A reviewing stand for various officials was set up in the intersection of Cameron and Fairfax Streets, and now that the parade was over, several pipe bands marched over to give a massed performance in front of the reviewing stand.

From where I stood, I could also see some Highland dancers, but only the tops of their heads.

John Smith showed up and told me that Greg Moore, who works at the Soldiers' Home in the Public Affairs Office was also attending the parade.

John was planning to go enjoy some pints at the pub, so we decided to separate, and he would find alternate transportation back to the Soldiers' Home.

After the spectacular departure of the pipe and drum units, I walked about on Market Square, where a local group of Continental soldiers re-enacting the American Revolutionary War were firing volleys and beating drums.

As I walked down to the river to retrieve my truck, I was questioned by a curious passerby who was unaware of the annual Scottish Christmas Walk.

Boy, was I tired and in pain!

But, my day's activities were only just starting.

Using my trusty GPS, I drove to the Crystal Plaza Apartments in Arlington to meet with a group of local folk singing aficiandos, the Sing Out Jam Out (i.e., "SoJo") from the Internet.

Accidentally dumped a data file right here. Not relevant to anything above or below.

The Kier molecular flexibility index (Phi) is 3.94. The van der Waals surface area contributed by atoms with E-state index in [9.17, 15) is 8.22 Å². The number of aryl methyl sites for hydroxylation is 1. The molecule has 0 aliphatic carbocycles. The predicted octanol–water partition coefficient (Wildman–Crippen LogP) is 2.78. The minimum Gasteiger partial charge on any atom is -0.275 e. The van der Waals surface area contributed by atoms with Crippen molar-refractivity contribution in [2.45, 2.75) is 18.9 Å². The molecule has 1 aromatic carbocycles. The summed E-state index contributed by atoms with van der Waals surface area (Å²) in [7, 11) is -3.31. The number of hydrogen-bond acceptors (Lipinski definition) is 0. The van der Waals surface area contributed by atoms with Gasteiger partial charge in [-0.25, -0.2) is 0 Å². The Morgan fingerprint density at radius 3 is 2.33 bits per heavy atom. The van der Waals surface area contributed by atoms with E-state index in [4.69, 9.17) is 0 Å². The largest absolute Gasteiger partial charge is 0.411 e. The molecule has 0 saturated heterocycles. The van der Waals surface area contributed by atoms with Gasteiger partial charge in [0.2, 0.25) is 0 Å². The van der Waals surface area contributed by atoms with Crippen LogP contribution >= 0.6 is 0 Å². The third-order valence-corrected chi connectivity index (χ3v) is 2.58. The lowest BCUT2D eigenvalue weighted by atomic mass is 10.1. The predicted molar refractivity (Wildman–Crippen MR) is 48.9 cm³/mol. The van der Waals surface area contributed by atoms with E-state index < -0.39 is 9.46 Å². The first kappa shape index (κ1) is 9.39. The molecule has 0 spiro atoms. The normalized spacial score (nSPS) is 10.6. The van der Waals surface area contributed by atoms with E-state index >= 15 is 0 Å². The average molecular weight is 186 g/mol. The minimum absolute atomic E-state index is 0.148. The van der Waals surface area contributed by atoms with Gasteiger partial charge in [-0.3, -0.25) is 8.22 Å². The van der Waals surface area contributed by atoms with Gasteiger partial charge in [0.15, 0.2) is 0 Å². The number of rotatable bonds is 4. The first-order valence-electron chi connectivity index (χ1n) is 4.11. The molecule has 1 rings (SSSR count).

Even with my GPS, I still had trouble finding the place, due to the confusion generated by all the rushing traffic which surrounded me, and the difficulty in determining building numbers and street names.

But, I eventually got there, and boy, was it ever a deal of fun!

It really lifted my spirits to sit there with a bunch of musicians and singers and try to strum along with them, as we played and sang songs I knew, and songs I have yet to learn.

Everybody in the group picks a number to perform, and being unfamiliar with them, I abdicated my first opportunity, but later, I chose "TODAY".

We're meeting again on Sunday 16 December to sing Christmas songs.

Because I seldom leave my room, generally avoiding human interaction, and have been struggling with increasing depression, which resulted in me gradually losing interest in my music, thus seldom touching my guitar, this jam session was really good therapy, though it appeared rather evident that we were polar opposites politically and philosophically.

After the jam session, I once again used my invaluably essential GPS to navigate to Saint Mark's Episcopal Church in Alexandria, Virginia for the Clan Henderson ceilidh.